Riz Ahmed: It's strange because you don't choose. You're always under the illusion that you're in control of making a film, but actually the film is always telling you what it is. You lay out this mess of ideas and some of them are just ideas that have come to you in the shower, and some of them are things that happened to you in your life, and some of them are ideas that we think the film should be or could be, and stealing ideas from other films that you like, and when you lay out on the table and start talking, and start staring at it, it's staring you down and it tells you what it is.
I wish I could tell you that we decided we're going to go 30% reality and 30% surreal but the character and the story very much starting taking on a life of its own. It started developing its own internal logic. I think part of what got the film to where it is was a desire on Bassam Tariq's part to develop a visual grammar of our own, a visual language of our own. Arthur Jafa talks about Black Visual Intonation, it's something that Kahlil Joseph also talks about, the idea that African American or Black cinema shouldn't just draw from Western Hollywoodian Cinema, but it should look at Miles Davis and Jazz and Black storytelling traditions.
Bassam Tariq and I very early on in the process took a tour, a really long guided tour of the Islamic art collection in the Metropolitan Museum in New York. We said, "What's brown Visual Intonation? What is our cinematic grammar and language? What can house the hybridity of our own experience?" Ultimately, it was something that was hybrid in terms of genre, this has elements of horror and comedy and musical and melodrama all wrapped together. It was also about incorporating the magical into the day-to-day.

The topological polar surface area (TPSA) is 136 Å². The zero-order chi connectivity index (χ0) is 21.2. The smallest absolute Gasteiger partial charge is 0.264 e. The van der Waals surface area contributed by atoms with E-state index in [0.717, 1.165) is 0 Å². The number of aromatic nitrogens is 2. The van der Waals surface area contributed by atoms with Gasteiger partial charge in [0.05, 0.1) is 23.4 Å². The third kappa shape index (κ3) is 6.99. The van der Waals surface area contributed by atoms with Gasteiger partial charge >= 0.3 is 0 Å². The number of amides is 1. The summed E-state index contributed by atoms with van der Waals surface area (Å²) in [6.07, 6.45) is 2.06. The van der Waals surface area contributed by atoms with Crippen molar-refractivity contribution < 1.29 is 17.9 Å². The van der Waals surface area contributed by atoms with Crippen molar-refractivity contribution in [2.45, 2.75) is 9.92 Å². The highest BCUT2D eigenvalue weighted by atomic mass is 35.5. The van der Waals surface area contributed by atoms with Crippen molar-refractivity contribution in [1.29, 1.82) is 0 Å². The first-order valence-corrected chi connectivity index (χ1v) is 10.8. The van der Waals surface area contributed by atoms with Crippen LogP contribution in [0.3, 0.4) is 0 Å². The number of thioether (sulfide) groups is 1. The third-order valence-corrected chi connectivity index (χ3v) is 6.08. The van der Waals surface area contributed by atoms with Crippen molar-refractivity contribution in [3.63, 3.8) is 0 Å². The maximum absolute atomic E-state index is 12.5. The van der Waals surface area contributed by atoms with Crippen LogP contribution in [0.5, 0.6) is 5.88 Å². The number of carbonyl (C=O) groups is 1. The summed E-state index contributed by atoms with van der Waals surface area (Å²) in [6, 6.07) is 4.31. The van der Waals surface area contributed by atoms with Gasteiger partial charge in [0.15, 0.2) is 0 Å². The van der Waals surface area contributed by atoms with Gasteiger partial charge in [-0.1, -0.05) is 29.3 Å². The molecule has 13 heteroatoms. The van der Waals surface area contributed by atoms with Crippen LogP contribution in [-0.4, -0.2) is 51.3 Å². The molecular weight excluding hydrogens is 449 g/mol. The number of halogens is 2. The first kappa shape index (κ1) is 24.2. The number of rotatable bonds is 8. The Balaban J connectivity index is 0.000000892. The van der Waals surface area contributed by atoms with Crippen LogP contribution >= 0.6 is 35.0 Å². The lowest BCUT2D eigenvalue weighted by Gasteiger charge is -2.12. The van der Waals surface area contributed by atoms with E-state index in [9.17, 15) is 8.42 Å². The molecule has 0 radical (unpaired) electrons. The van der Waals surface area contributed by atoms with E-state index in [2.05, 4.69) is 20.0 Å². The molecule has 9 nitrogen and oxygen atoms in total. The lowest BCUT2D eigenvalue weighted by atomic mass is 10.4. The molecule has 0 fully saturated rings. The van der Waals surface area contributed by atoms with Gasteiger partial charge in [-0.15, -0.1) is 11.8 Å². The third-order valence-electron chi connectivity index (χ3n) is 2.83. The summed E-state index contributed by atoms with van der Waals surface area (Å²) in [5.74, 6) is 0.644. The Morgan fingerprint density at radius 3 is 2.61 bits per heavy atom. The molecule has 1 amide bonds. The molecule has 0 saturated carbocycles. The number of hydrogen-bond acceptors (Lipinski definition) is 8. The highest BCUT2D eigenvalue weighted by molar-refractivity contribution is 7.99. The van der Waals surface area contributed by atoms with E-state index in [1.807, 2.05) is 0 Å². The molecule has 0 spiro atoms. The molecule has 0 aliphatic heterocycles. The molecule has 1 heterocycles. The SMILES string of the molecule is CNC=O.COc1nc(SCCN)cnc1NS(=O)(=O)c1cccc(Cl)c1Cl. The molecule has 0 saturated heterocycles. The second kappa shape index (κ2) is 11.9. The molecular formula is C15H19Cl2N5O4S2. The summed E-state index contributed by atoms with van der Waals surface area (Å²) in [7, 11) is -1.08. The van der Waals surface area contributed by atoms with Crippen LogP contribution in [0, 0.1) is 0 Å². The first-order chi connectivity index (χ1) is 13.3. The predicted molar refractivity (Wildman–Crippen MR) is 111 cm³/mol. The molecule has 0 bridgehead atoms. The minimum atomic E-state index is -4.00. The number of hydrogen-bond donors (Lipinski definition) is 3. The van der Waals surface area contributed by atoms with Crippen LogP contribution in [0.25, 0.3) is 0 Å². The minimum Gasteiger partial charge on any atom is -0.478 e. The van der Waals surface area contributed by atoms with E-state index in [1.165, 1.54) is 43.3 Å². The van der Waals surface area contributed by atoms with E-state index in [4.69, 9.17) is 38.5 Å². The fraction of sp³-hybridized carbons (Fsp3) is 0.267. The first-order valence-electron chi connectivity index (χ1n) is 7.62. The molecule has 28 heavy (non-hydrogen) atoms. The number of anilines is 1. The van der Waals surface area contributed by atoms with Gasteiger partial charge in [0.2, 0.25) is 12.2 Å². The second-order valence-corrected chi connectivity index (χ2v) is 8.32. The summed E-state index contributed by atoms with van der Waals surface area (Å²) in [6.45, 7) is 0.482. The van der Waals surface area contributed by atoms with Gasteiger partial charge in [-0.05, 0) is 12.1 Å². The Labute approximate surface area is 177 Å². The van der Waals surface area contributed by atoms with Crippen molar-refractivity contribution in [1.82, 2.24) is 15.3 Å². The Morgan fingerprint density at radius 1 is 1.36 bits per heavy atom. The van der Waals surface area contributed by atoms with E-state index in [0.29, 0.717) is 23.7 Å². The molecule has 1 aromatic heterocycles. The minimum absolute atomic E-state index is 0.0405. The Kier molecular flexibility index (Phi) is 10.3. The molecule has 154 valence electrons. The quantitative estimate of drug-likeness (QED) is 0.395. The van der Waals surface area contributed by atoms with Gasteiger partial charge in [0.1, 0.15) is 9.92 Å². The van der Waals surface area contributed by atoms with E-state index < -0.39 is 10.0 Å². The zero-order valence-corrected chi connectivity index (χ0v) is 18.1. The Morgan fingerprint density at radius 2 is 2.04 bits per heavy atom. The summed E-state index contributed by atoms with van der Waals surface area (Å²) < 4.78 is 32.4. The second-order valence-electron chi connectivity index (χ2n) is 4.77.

I think the idea of magical realism, it's almost a defunct term I think in the South Asian experience and in the Muslim experience because magic, mythology, spirituality is embedded into our day-to-day, it's hardwired into the goggles through which we see the world. Well, with regards to the autoimmune condition, it's fascinating because as we started researching this, we realized that people who live in diaspora and ethnic minorities have a far higher incidence of autoimmune illnesses than the general population.
There's a few different theories about why that is. One theory is Minority Stress Theory, which is that as ethnic minorities, the world is constantly implicitly telling you that you're under threat, you're not welcome, so your immune system is in a state of hypervigilance, it can't turn off. There's another theory which is that you just don't belong in these societies for thousands of years. Your ancestors were in a different climate, had a different diet, and so it's teething problems. It'll take another millennium before your immune system knows how to process this new environment.
On the fringes of this, around where medicine, well-being, and spirituality intersect, there's this idea that, actually, autoimmune conditions are a kind of identity crisis. That, actually, it's the body's inability to recognize itself on a molecular level. We thought it was just a very, very apt metaphor for what Zed's contending with in the film, which is who am I, where am I from? Am I an individual or am I part of a larger whole? If the latter, can I pick and choose what I inherit and what I throw away, what I pass on and what I don't? To me, it was this identity crisis played out on a biological molecular level and a way of making that conflict tangible.
David Remnick: You talk about being unwelcome, if you know just a teeny bit about your life and career, in other words, from a resume point of view, you think, "Well, it's quite welcome. Here's this guy, he goes to Oxford and has extraordinary roles in movies and a music career that's quite extraordinary, just had an album, The Long Goodbye," which we can talk about in a second, that's one kind of welcome. At an institution, for example, like Oxford, how was the unwelcome? How did that play out in your life? How does that inform a piece of art like the film you've just done?